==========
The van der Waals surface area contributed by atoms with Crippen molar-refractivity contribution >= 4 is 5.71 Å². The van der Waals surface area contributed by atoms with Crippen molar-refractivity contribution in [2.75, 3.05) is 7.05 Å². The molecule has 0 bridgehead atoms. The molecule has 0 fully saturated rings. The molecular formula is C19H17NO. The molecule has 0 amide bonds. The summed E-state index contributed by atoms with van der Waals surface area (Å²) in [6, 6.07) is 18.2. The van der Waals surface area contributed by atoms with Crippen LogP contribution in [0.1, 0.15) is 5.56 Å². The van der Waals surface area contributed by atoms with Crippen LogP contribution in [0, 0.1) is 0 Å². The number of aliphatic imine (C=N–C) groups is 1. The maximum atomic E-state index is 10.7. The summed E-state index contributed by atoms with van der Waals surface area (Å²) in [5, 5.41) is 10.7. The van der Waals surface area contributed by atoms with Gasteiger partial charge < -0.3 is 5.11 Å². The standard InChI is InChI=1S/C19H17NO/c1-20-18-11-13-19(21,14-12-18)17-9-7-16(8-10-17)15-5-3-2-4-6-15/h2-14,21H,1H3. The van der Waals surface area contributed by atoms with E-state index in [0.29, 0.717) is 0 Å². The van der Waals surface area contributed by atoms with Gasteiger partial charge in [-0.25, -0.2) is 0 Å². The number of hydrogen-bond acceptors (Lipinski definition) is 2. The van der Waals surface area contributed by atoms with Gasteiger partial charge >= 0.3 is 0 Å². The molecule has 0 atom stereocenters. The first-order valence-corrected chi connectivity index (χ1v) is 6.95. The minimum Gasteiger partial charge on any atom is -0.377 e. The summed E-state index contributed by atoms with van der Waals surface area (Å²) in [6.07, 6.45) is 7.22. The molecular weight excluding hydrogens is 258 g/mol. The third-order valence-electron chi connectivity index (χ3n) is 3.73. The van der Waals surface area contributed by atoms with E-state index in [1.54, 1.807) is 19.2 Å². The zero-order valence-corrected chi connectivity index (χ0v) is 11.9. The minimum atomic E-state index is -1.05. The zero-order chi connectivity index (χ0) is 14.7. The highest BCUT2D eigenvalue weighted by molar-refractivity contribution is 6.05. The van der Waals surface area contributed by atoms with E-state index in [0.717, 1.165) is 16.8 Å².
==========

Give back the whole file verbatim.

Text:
The van der Waals surface area contributed by atoms with Crippen molar-refractivity contribution >= 4 is 5.71 Å². The van der Waals surface area contributed by atoms with Crippen molar-refractivity contribution in [2.75, 3.05) is 7.05 Å². The molecule has 0 bridgehead atoms. The molecule has 0 fully saturated rings. The molecular formula is C19H17NO. The molecule has 0 amide bonds. The summed E-state index contributed by atoms with van der Waals surface area (Å²) in [6, 6.07) is 18.2. The van der Waals surface area contributed by atoms with Crippen LogP contribution in [0.1, 0.15) is 5.56 Å². The van der Waals surface area contributed by atoms with Crippen LogP contribution in [0, 0.1) is 0 Å². The number of aliphatic imine (C=N–C) groups is 1. The maximum atomic E-state index is 10.7. The summed E-state index contributed by atoms with van der Waals surface area (Å²) in [5, 5.41) is 10.7. The van der Waals surface area contributed by atoms with Gasteiger partial charge < -0.3 is 5.11 Å². The standard InChI is InChI=1S/C19H17NO/c1-20-18-11-13-19(21,14-12-18)17-9-7-16(8-10-17)15-5-3-2-4-6-15/h2-14,21H,1H3. The van der Waals surface area contributed by atoms with E-state index in [0.29, 0.717) is 0 Å². The van der Waals surface area contributed by atoms with Gasteiger partial charge in [-0.25, -0.2) is 0 Å². The number of hydrogen-bond acceptors (Lipinski definition) is 2. The van der Waals surface area contributed by atoms with Gasteiger partial charge >= 0.3 is 0 Å². The molecule has 0 atom stereocenters. The first-order valence-corrected chi connectivity index (χ1v) is 6.95. The minimum Gasteiger partial charge on any atom is -0.377 e. The summed E-state index contributed by atoms with van der Waals surface area (Å²) in [6.07, 6.45) is 7.22. The molecular weight excluding hydrogens is 258 g/mol. The third-order valence-electron chi connectivity index (χ3n) is 3.73. The van der Waals surface area contributed by atoms with E-state index in [1.54, 1.807) is 19.2 Å². The zero-order valence-corrected chi connectivity index (χ0v) is 11.9. The minimum atomic E-state index is -1.05. The zero-order chi connectivity index (χ0) is 14.7. The highest BCUT2D eigenvalue weighted by molar-refractivity contribution is 6.05. The van der Waals surface area contributed by atoms with E-state index in [0.717, 1.165) is 16.8 Å².